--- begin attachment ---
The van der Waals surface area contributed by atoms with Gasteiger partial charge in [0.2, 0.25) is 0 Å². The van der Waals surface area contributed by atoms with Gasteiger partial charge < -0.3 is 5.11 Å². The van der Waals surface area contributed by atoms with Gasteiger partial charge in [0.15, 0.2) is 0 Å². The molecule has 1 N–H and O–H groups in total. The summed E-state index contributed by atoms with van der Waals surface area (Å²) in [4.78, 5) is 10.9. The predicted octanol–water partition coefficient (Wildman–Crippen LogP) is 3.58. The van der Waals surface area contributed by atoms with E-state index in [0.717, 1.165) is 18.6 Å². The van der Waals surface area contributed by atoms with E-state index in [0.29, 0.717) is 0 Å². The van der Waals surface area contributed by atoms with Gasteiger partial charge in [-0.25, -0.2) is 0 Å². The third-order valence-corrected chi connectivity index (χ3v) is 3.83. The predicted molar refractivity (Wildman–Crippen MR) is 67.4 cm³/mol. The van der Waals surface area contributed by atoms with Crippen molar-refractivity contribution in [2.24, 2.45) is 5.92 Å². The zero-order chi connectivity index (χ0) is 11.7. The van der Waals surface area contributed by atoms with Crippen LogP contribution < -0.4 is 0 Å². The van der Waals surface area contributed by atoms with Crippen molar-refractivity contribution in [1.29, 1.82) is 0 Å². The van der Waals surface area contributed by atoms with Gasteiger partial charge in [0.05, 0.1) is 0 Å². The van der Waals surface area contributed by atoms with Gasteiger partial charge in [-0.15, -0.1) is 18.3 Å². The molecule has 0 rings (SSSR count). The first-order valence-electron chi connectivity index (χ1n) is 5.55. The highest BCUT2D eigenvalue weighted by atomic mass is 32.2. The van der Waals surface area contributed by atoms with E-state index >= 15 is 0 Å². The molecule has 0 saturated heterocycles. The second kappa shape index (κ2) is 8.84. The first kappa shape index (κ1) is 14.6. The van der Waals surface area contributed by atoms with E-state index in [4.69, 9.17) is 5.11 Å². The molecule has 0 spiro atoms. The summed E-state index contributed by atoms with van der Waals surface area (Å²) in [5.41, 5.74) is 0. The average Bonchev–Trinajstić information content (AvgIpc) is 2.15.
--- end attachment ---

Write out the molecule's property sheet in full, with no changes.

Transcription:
The van der Waals surface area contributed by atoms with Gasteiger partial charge in [0.2, 0.25) is 0 Å². The van der Waals surface area contributed by atoms with Gasteiger partial charge < -0.3 is 5.11 Å². The van der Waals surface area contributed by atoms with Gasteiger partial charge in [0.15, 0.2) is 0 Å². The molecule has 1 N–H and O–H groups in total. The summed E-state index contributed by atoms with van der Waals surface area (Å²) in [4.78, 5) is 10.9. The predicted octanol–water partition coefficient (Wildman–Crippen LogP) is 3.58. The van der Waals surface area contributed by atoms with E-state index in [0.717, 1.165) is 18.6 Å². The van der Waals surface area contributed by atoms with E-state index in [0.29, 0.717) is 0 Å². The van der Waals surface area contributed by atoms with Gasteiger partial charge in [-0.25, -0.2) is 0 Å². The third-order valence-corrected chi connectivity index (χ3v) is 3.83. The predicted molar refractivity (Wildman–Crippen MR) is 67.4 cm³/mol. The van der Waals surface area contributed by atoms with Crippen molar-refractivity contribution in [2.24, 2.45) is 5.92 Å². The zero-order chi connectivity index (χ0) is 11.7. The van der Waals surface area contributed by atoms with Crippen LogP contribution < -0.4 is 0 Å². The van der Waals surface area contributed by atoms with Crippen molar-refractivity contribution in [1.29, 1.82) is 0 Å². The van der Waals surface area contributed by atoms with Gasteiger partial charge in [0.05, 0.1) is 0 Å². The van der Waals surface area contributed by atoms with Gasteiger partial charge in [-0.15, -0.1) is 18.3 Å². The molecule has 0 rings (SSSR count). The first-order valence-electron chi connectivity index (χ1n) is 5.55. The highest BCUT2D eigenvalue weighted by atomic mass is 32.2. The van der Waals surface area contributed by atoms with E-state index >= 15 is 0 Å². The molecule has 0 saturated heterocycles. The second kappa shape index (κ2) is 8.84. The first kappa shape index (κ1) is 14.6. The van der Waals surface area contributed by atoms with E-state index in [4.69, 9.17) is 5.11 Å². The molecule has 0 spiro atoms. The summed E-state index contributed by atoms with van der Waals surface area (Å²) in [5.41, 5.74) is 0. The average Bonchev–Trinajstić information content (AvgIpc) is 2.15.